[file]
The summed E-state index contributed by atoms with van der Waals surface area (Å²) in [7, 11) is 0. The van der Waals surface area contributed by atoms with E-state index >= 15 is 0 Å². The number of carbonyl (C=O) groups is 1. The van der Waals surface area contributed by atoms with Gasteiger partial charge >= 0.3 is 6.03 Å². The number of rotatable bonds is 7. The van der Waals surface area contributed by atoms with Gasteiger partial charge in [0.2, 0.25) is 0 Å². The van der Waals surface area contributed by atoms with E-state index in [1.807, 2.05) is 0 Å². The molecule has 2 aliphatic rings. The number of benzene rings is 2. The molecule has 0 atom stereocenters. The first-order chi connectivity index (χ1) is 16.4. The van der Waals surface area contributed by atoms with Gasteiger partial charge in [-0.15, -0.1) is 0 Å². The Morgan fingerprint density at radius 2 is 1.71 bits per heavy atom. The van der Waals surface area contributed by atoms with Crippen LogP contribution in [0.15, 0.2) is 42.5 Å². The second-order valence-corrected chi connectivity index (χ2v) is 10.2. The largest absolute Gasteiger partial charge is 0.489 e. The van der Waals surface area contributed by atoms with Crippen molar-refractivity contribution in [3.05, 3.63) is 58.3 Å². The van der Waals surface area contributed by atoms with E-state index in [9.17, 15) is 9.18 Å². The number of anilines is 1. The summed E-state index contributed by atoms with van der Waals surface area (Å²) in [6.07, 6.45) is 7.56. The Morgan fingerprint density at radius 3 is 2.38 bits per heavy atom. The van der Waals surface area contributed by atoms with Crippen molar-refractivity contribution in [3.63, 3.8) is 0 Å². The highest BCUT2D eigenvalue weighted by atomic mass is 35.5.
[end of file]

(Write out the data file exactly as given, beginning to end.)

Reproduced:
The summed E-state index contributed by atoms with van der Waals surface area (Å²) in [7, 11) is 0. The van der Waals surface area contributed by atoms with E-state index >= 15 is 0 Å². The number of carbonyl (C=O) groups is 1. The van der Waals surface area contributed by atoms with Gasteiger partial charge >= 0.3 is 6.03 Å². The number of rotatable bonds is 7. The van der Waals surface area contributed by atoms with Gasteiger partial charge in [0.2, 0.25) is 0 Å². The van der Waals surface area contributed by atoms with E-state index in [1.807, 2.05) is 0 Å². The molecule has 2 aliphatic rings. The number of benzene rings is 2. The molecule has 0 atom stereocenters. The first-order chi connectivity index (χ1) is 16.4. The van der Waals surface area contributed by atoms with Gasteiger partial charge in [-0.15, -0.1) is 0 Å². The Morgan fingerprint density at radius 2 is 1.71 bits per heavy atom. The van der Waals surface area contributed by atoms with Crippen LogP contribution in [0.15, 0.2) is 42.5 Å². The second-order valence-corrected chi connectivity index (χ2v) is 10.2. The largest absolute Gasteiger partial charge is 0.489 e. The van der Waals surface area contributed by atoms with Crippen molar-refractivity contribution in [3.05, 3.63) is 58.3 Å². The van der Waals surface area contributed by atoms with E-state index in [9.17, 15) is 9.18 Å². The number of anilines is 1. The summed E-state index contributed by atoms with van der Waals surface area (Å²) in [6.07, 6.45) is 7.56. The Morgan fingerprint density at radius 3 is 2.38 bits per heavy atom. The van der Waals surface area contributed by atoms with Crippen molar-refractivity contribution in [3.63, 3.8) is 0 Å². The highest BCUT2D eigenvalue weighted by atomic mass is 35.5.